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Discussion Starter · #1 ·
I am a Contractor who has never laid a bit of stone. Generally, pretty smart when it comes to new projects. I have a customer who trusts noone else in their home to do work. They have a fireplace that is to be covered with Stoneworks Autumn and Buckeye fieldstone. I understand the wood sheeting exterior, tar paper, and lathe. My question is... without having experience in properly mixing mortars, is their a ready mix for the scratch coat and installation mortar that I can use to prevent the possibility of wrongly mixing these two?
 

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I am a Contractor who has never laid a bit of stone. Generally, pretty smart when it comes to new projects. I have a customer who trusts noone else in their home to do work. They have a fireplace that is to be covered with Stoneworks Autumn and Buckeye fieldstone. I understand the wood sheeting exterior, tar paper, and lathe. My question is... without having experience in properly mixing mortars, is their a ready mix for the scratch coat and installation mortar that I can use to prevent the possibility of wrongly mixing these two?
Get a qualified mason to do the work, or tell the HO, which I would imagine is you, that you will not touch it and need to hire a qualified mason.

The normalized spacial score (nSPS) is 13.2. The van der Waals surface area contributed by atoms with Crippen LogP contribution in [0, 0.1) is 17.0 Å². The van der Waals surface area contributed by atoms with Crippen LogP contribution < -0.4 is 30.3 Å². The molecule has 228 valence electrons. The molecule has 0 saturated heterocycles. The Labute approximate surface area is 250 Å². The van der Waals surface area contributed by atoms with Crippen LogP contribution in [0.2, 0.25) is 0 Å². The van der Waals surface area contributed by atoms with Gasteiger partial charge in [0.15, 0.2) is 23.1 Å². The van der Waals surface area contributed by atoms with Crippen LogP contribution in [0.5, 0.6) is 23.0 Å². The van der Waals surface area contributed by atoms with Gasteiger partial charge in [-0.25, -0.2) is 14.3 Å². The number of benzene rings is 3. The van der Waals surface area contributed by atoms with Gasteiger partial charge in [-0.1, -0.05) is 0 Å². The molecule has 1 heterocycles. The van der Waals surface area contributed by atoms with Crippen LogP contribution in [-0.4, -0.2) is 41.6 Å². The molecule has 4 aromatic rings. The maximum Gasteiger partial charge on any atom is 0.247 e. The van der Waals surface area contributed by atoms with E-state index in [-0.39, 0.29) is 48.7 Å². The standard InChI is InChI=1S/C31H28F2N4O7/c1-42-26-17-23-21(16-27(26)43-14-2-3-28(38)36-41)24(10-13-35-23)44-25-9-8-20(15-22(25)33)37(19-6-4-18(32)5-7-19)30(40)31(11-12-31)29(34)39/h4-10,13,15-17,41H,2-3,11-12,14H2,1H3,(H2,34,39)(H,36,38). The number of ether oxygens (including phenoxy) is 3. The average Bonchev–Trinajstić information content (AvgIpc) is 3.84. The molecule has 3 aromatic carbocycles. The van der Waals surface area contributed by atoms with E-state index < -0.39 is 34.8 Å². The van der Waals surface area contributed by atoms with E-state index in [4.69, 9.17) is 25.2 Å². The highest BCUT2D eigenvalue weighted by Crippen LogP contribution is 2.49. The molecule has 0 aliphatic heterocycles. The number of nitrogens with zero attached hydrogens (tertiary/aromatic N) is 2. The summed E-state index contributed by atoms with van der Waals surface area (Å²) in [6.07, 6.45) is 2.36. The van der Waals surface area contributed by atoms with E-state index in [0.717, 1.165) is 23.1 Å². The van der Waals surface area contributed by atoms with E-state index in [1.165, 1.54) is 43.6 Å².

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Discussion Starter · #4 ·
No Mr. 6 string, I am not the home owner. This customer is one of those Bread and Butter customers that you definitely want to take care of. I understand the point of view regarding a "Qualified Mason". Maybe I should have elaborated on the project. It is a Fireplace with about 12' of corner stones and maybe 50 sq ft' of field stone. Knowing the time of year and economy in the state that is still in, contractors would like to get every job they have a chance to get. After calling quite a few masons in the area, nobody is really interested in a project this small. Plus I would have to BABYSIT the contractor to make the Customer happy. That means that I am not making money on a job that I need to be on in order to get the task completed. Therefore, with it being so small, I figure the best way to please them, and close the bid (without the overhead of a sub-contractor, leaving hardly any for profit margin) I would try to do it myself. Now, after explaining a litle bit about the situation, do you have "any other ideas"
 

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Discussion Starter · #7 ·
I thought these forums were for suggestions and help topics, not for typing useless jargon.No not overwhelmed, just have enough business smarts to research something before I go into a job blind, and end up losing money. I have read quite a few of the threads and have come up with probably 4-5 different mixture ratios: thus giving me a reason to inquire about premixed formulas.
 

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there are several premixed mortors call the local masonry supplies as a lines are different geographicaly......

if the customer is truly near and dear to you id still say call a pro